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Charles Bronson, the Pennsylvania coal miner who drifted into films as a villain and became a hard-faced action star, notably in the popular "Death Wish" vengeance movies, has died. He was 81.
During the height of his career, Bronson was hugely popular in Europe; the French knew him as "le sacre monstre" (the sacred monster), the Italians as "Il Brutto" (the brute). In 1971, he was presented a Golden Globe as "the most popular actor in the world."
Bronson died Saturday of pneumonia at Cedars-Sinai Medical Center with his wife at his bedside, publicist Lori Jonas said. He had been in the hospital for weeks, Jonas said.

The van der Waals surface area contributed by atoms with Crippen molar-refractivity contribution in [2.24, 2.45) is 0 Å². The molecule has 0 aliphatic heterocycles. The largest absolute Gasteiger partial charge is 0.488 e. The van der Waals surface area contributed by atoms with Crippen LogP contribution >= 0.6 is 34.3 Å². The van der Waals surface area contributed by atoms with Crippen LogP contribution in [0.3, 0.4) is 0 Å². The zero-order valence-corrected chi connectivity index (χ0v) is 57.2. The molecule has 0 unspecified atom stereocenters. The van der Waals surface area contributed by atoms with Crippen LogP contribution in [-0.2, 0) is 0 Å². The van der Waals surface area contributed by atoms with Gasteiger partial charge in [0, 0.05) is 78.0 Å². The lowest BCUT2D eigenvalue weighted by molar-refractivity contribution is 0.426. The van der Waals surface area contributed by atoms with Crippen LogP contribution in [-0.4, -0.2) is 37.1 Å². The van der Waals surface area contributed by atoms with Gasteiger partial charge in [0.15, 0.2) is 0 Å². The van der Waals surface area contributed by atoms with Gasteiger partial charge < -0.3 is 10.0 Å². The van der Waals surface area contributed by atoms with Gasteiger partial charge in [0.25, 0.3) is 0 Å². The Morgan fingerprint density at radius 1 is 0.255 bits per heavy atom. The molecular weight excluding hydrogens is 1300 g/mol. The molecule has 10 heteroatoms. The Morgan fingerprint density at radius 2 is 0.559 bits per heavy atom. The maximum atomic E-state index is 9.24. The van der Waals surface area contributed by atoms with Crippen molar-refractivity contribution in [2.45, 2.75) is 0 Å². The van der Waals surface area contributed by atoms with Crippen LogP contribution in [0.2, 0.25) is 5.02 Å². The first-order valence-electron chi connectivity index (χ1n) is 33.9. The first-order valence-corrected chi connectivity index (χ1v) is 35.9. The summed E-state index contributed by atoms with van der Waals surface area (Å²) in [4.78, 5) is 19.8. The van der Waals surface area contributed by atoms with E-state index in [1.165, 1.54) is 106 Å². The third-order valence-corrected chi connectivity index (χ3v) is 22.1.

Bronson, who was famous for his roles as a quiet, tough-talking hero in often violent films, was in 1972 named the biggest box office star by the Hollywood Foreign Press Association and received the Gold Star Award as the film industry's top international star in 1979.
His craggy looks, menacing presence and understated acting style helped earn him applause in such films as "The Magnificent Seven" (1960), "The Great Escape" (1963) and "The Dirty Dozen" (1967).
His reputation was confirmed in such later movies as "Mr. Majestyk" (1974) as well as "Death Wish" and its sequels in 1981 and 1986.